If teens want to use drugs they will be able to get them in any town or and school in the country.
The geeky boy my DS sat next to in Physics disappeared one day; even the teacher was shocked he had been excluded for drug dealing.

falaaalaaa Wed 15-Jan-14 14:21:54

Thanks for all the advice! My dc also wants to go.

Sounds like it's become the thing to do after GCSEs. Was it the same last year, or is it a new post-GCSE thing?

ancientandmodern Wed 15-Jan-14 15:46:09

No, not new - they all go post GCSE, which reminds me of another tip - for those whose DC will be going into school to collect results and then going straight on to Reading with mates, give them an SAE so they can post results info home, rather than losing vital bit of paper in the mud on the campsite. (

tinytalker Wed 15-Jan-14 20:40:10

Am I the only mum here who would never let my 16yr old CHILD go to a festival?! I trust her but she is a very petite attractive & unworldly little thing and I do not trust the people there to not take advantage of her, ply her with drink/drugs etc.
Medusa's, IHatePopUpTents stories (above) make me feel well justified in this view.
Maybe I'm just a mean mum but at least she'll be safe!

HerrenaHarridan Wed 15-Jan-14 20:54:43

Tinytalker.

That kind of attitude will get you a 16yo adult who moves out grin

IHatePopUpTents Wed 15-Jan-14 22:21:15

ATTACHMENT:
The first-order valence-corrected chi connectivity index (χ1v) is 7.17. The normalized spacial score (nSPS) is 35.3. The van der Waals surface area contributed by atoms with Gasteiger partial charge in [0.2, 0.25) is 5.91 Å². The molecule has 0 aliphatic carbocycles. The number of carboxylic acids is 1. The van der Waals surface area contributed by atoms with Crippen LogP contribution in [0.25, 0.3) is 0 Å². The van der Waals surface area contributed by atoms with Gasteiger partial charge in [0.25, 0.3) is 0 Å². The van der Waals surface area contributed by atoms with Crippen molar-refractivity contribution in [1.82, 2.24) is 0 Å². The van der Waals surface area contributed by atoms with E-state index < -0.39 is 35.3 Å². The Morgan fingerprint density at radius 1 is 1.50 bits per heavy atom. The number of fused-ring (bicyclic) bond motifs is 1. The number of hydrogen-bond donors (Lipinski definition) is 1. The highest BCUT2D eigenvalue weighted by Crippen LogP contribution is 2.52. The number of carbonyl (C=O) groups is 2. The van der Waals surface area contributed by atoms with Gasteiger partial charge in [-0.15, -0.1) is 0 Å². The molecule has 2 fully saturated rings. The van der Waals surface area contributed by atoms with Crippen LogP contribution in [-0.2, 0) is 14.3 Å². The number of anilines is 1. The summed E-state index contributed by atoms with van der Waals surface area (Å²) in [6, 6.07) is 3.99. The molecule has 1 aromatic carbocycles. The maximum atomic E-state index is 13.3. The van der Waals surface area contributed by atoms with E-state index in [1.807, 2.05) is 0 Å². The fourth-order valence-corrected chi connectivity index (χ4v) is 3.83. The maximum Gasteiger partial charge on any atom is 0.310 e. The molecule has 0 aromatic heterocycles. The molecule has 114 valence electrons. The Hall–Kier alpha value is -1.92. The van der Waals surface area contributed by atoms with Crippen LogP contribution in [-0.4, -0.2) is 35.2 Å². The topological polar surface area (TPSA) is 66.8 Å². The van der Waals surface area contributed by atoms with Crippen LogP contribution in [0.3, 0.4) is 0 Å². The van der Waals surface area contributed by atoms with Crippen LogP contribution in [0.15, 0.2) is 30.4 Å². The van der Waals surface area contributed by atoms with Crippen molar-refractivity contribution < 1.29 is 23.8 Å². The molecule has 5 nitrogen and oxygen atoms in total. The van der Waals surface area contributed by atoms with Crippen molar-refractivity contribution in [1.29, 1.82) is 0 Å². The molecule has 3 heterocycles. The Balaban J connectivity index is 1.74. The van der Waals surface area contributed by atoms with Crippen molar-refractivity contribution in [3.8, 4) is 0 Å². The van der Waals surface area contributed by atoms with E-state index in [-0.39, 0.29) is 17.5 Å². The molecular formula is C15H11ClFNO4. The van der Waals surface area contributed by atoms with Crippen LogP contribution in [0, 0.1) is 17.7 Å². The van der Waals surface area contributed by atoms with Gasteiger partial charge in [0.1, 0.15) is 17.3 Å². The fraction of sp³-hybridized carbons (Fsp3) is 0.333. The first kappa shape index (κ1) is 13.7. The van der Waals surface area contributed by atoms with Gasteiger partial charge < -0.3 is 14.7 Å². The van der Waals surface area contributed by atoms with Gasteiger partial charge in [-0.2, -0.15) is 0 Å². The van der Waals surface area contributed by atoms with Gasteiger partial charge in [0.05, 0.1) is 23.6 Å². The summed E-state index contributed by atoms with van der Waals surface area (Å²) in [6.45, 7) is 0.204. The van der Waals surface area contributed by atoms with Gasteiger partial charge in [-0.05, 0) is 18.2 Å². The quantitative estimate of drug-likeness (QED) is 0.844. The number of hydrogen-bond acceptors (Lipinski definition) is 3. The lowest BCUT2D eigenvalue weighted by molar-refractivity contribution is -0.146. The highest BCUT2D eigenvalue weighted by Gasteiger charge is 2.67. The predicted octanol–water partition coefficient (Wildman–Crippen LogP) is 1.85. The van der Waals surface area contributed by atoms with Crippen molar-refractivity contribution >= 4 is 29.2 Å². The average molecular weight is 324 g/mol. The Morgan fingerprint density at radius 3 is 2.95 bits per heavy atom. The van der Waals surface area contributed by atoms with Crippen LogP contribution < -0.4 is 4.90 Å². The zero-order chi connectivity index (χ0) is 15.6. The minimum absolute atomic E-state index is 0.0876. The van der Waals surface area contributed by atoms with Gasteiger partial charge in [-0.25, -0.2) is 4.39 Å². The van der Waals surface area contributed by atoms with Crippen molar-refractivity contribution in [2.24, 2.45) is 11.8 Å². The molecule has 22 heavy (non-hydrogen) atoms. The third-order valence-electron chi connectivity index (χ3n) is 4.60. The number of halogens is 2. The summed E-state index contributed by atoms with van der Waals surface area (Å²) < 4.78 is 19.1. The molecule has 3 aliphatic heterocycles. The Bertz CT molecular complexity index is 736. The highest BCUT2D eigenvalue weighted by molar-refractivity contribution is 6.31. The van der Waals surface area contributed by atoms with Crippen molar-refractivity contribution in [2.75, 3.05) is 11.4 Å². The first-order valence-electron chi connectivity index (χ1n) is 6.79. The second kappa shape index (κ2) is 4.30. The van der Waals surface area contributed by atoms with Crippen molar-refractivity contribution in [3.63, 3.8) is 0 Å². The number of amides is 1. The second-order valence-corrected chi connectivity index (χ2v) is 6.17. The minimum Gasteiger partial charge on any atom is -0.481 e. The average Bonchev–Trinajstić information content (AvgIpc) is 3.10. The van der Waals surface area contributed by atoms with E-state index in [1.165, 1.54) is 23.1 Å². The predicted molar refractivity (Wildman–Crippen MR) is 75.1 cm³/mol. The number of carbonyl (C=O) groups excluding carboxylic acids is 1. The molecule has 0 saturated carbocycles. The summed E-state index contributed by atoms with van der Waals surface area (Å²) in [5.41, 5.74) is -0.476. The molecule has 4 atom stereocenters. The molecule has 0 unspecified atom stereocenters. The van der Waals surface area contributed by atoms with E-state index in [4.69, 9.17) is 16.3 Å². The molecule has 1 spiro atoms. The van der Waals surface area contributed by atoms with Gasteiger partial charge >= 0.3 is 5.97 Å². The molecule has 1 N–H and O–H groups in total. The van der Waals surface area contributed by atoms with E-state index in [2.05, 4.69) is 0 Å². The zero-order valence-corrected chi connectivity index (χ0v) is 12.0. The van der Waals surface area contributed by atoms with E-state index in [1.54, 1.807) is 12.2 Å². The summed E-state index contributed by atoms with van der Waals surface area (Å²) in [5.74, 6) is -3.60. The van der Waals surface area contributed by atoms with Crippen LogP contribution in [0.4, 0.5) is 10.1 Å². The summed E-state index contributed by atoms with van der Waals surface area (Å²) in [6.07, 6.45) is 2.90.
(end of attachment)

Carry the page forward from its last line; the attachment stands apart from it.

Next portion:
tiny tbh I wouldn't let my children go either, it was petrifying and I was with a massive group of 25 and over half were men. I've never been back, my brother went the same year as me aged 19 and he came to find me not to check up on me because he was scared..
I hope everything goes well for those who are going, just please please please brief them on aspects mentioned here..

Tiny talker... mine aren't idiots ..but they are both petite attractive, unworldly girls from our PM's constituency, blondes... not beer swilling oiks.
There are bad people everywhere in the world, there are probably drugs too.. but it doesn't mean all kids are 'taken advantage of'... most will only do things THEY want to!

When will you 'let' her (should she so wish!) At 17, 18 when she is has left home for uni? The vast majority really do go for the music and the mud!!
Mine have managed to be unscarred from their yearly trip and are now both at uni (one med student, one nurse)

Having said that their brother went at 17 and hated the tent life and mud.. but then again he WAS an idiot and insisted on going only 10 days after having his appendix removed... !

I WAS worried when DD1 first went, but she saved for it herself, and went with a small group of close friends and they had fun.